On a superficial level, this is a colonial novel, and colonialism may seem outdated in a postcolonial world—but on a more profound level, colonialism provides the clothing for themes of race and class, master and servant, cause and effect as ineluctably as post-colonialism. These are themes longer-lasting than their clothing, longer-lasting than either colonialism or post-colonialism. Colonialism is with us today, illustrated, among other things, by the unrepresentative incarceration of Blacks and Hispanics in the US, healthcare and tax systems unabashedly favoring the wealthy, bankers and brokers exonerated of grand larceny, and presidents of manslaughter in the name of war against countries helpless to assert their rights.
The crowds had thinned when many British and Indians had turned west, some in the party suggesting they too should turn west, but Stilwell had continued north, transferring loads from sedans to trucks when the terrain had proven too rough for sedans, and from trucks to jeeps when they'd had to ford a stream and sacrifice most of the trucks. They'd had one narrow escape already. Taking two wrong turns they had lost miles when they couldn't afford to lose yards, and having corrected their path they had stopped to confirm their direction and found themselves overlooking a valley of roiling humanity.
At first it resembled nothing so much as a large snake coiling and uncoiling, but grew worse as details came clear: gray-uniformed Chinese dragged a Burman from the cab of his truck, slapped him with a pistol, bloodying his face, breaking his nose, commandeering his truck; blond Britishers struck unarmed families with the butts of their guns for bags of rice; tall gaunt Punjabis with long black beards snatched food from toothpick children; tribespeople looted bodies of the dead; heat waves magnified the disaster like a glass; the smell rose to grip them like a giant hand; someone fired a rifle, someone replied with a tommygun, then came screams, then more gunfire, then silence, first to fall were first to be trampled, women and children the fairest game of all.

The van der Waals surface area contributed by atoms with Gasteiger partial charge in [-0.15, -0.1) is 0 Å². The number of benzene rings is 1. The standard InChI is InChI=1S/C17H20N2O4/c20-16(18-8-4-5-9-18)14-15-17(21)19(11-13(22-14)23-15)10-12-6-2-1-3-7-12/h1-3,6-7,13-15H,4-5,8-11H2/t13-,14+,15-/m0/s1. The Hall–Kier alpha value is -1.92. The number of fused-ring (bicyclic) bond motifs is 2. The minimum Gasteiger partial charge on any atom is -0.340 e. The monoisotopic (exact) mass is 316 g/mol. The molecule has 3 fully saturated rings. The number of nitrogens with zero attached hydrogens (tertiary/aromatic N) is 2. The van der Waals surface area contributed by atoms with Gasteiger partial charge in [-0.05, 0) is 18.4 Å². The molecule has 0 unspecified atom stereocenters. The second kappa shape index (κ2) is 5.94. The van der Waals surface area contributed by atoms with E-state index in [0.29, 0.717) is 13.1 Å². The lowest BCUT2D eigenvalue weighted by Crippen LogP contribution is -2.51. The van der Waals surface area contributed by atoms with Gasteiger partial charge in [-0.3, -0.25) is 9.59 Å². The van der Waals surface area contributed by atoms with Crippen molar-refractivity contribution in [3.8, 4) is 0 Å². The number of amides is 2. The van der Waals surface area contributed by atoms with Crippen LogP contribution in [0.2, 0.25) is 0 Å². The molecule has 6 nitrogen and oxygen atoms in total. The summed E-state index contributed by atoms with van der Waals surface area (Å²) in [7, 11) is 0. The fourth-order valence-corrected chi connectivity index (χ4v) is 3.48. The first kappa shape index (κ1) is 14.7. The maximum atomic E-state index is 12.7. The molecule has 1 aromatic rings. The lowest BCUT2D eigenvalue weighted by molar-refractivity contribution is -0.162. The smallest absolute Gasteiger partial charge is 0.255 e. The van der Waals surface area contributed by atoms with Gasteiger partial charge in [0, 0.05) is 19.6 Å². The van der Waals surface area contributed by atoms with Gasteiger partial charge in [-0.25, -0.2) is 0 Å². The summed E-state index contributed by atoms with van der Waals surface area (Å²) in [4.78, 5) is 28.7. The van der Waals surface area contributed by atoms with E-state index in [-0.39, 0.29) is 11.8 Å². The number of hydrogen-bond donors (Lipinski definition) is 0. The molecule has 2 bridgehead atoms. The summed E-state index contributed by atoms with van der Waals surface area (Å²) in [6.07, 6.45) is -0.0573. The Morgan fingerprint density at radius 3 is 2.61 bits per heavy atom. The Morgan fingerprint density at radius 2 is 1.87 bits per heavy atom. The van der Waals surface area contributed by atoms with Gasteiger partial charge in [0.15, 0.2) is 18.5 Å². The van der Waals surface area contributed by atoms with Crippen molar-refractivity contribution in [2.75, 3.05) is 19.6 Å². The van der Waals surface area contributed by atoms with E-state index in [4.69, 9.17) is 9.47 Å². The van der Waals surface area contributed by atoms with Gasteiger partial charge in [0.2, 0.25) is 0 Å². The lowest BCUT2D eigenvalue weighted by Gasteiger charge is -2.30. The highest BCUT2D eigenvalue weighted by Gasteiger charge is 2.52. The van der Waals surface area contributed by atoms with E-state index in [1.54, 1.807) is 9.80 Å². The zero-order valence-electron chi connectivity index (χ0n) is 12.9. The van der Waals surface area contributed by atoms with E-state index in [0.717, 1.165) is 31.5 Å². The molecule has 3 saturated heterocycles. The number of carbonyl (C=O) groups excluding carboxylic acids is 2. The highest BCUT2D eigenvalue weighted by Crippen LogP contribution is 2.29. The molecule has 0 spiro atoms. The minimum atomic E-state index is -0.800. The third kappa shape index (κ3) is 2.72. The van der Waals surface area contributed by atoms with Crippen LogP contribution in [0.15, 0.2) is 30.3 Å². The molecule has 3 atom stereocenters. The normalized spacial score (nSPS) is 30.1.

They had hurried back to their convoy to find families of skeletons, grey with dust, holloweyed and leatherskinned, foul with shit and blood and flies, beyond the shame of their nakedness, crawling and rising from the ground, cracked cups and broken bowls in outstretched hands, babies sucking from dry dugs, children picking grains of rice from piles of shit. Stilwell had walked into the midst toward his jeep, shouting his concern out loud. "Hold it! Don't give them anything or we'll be mobbed! Crank up and get moving and don't stop for anything!" They started engines, honked horns, and hurried away.
Alphonse took two steps forward. He was close enough to touch Victoria when he steadied the gun, took aim again, and fired. In the wake of the blast there was once more the howling of monkeys, the screeching of fowl in the forest, but in the compound there was only a wide white silence, the sentient stillness of cemeteries awaiting the advent of ghosts, followed by an awful vibration riding the air, sweeping the grounds like a grating, atomizing all it swept, the savage roar of the tribe of tiger, Victoria erupting in an orange flame as if the ground were a bed of lava.
"It was on Christmas Eve, the Turks attacked our makeshift fort, and Rajan … at one point … he simply threw himself at me. I didn't understand, I hadn't seen the shell whistling its way toward …" Phiroze was once more speechless. Rajan had thrown him on his back and spreadeagled himself to cover him like a second skin—before growing suddenly weightless. His back had ripped open releasing fluids coagulating around Phiroze, encasing him in a gelatinous mold. He had tried to hold Rajan close, tried to hug him, but he had hugged bones, a ribcage clawing his chest, a skull like a lover's head lolling over his shoulder. The smell of shit was overpowering, but in that moment of sacrifice everything pertaining to Rajan became sacred, and he had breathed the odor as if to make it part of himself, wallowing in the clay that had once been his friend.
Phiroze swallowed, but still could not speak. Daisy squeezed his hand again, gripping and rubbing his arm, seeming to understand what he couldn't put into words. "My God, Phiroze, I'm so sorry. I'm so glad … I'm so grateful you're still here."
He shook his head, eyes glistening, speaking again though his voice still trembled. "I am the one who is sorry. All this happened so long ago, more than thirty years—and here I am, an old soldier, blubbering like a baby."